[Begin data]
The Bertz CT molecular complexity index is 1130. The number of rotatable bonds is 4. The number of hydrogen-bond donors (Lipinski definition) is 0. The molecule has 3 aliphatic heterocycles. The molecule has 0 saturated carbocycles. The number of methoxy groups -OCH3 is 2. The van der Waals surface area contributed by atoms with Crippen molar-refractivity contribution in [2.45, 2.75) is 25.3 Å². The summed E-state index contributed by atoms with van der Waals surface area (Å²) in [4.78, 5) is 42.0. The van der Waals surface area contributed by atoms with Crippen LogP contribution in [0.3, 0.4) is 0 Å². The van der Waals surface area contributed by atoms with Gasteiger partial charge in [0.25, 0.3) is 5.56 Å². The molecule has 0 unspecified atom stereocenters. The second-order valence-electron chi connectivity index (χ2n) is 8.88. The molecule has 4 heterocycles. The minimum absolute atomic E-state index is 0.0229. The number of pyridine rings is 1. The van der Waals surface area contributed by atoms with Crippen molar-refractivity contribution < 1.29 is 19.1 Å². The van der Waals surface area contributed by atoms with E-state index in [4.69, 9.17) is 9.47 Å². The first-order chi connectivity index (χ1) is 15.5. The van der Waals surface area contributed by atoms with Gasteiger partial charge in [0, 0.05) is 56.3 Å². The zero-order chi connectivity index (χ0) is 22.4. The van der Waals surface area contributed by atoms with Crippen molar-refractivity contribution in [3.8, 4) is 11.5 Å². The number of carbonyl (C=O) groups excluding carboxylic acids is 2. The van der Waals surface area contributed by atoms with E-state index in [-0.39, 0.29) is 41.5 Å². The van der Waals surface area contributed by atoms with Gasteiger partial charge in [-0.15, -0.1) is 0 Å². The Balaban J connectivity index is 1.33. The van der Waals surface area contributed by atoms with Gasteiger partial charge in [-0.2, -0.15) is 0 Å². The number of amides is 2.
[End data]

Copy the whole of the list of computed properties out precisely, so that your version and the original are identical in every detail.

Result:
The Bertz CT molecular complexity index is 1130. The number of rotatable bonds is 4. The number of hydrogen-bond donors (Lipinski definition) is 0. The molecule has 3 aliphatic heterocycles. The molecule has 0 saturated carbocycles. The number of methoxy groups -OCH3 is 2. The van der Waals surface area contributed by atoms with Crippen molar-refractivity contribution in [2.45, 2.75) is 25.3 Å². The summed E-state index contributed by atoms with van der Waals surface area (Å²) in [4.78, 5) is 42.0. The van der Waals surface area contributed by atoms with Crippen LogP contribution in [0.3, 0.4) is 0 Å². The van der Waals surface area contributed by atoms with Gasteiger partial charge in [0.25, 0.3) is 5.56 Å². The molecule has 0 unspecified atom stereocenters. The second-order valence-electron chi connectivity index (χ2n) is 8.88. The molecule has 4 heterocycles. The minimum absolute atomic E-state index is 0.0229. The number of pyridine rings is 1. The van der Waals surface area contributed by atoms with Crippen molar-refractivity contribution < 1.29 is 19.1 Å². The van der Waals surface area contributed by atoms with E-state index in [4.69, 9.17) is 9.47 Å². The first-order chi connectivity index (χ1) is 15.5. The van der Waals surface area contributed by atoms with Gasteiger partial charge in [0, 0.05) is 56.3 Å². The zero-order chi connectivity index (χ0) is 22.4. The van der Waals surface area contributed by atoms with Crippen molar-refractivity contribution in [3.8, 4) is 11.5 Å². The number of carbonyl (C=O) groups excluding carboxylic acids is 2. The van der Waals surface area contributed by atoms with E-state index in [-0.39, 0.29) is 41.5 Å². The van der Waals surface area contributed by atoms with Gasteiger partial charge in [-0.15, -0.1) is 0 Å². The Balaban J connectivity index is 1.33. The van der Waals surface area contributed by atoms with Gasteiger partial charge in [-0.2, -0.15) is 0 Å². The number of amides is 2.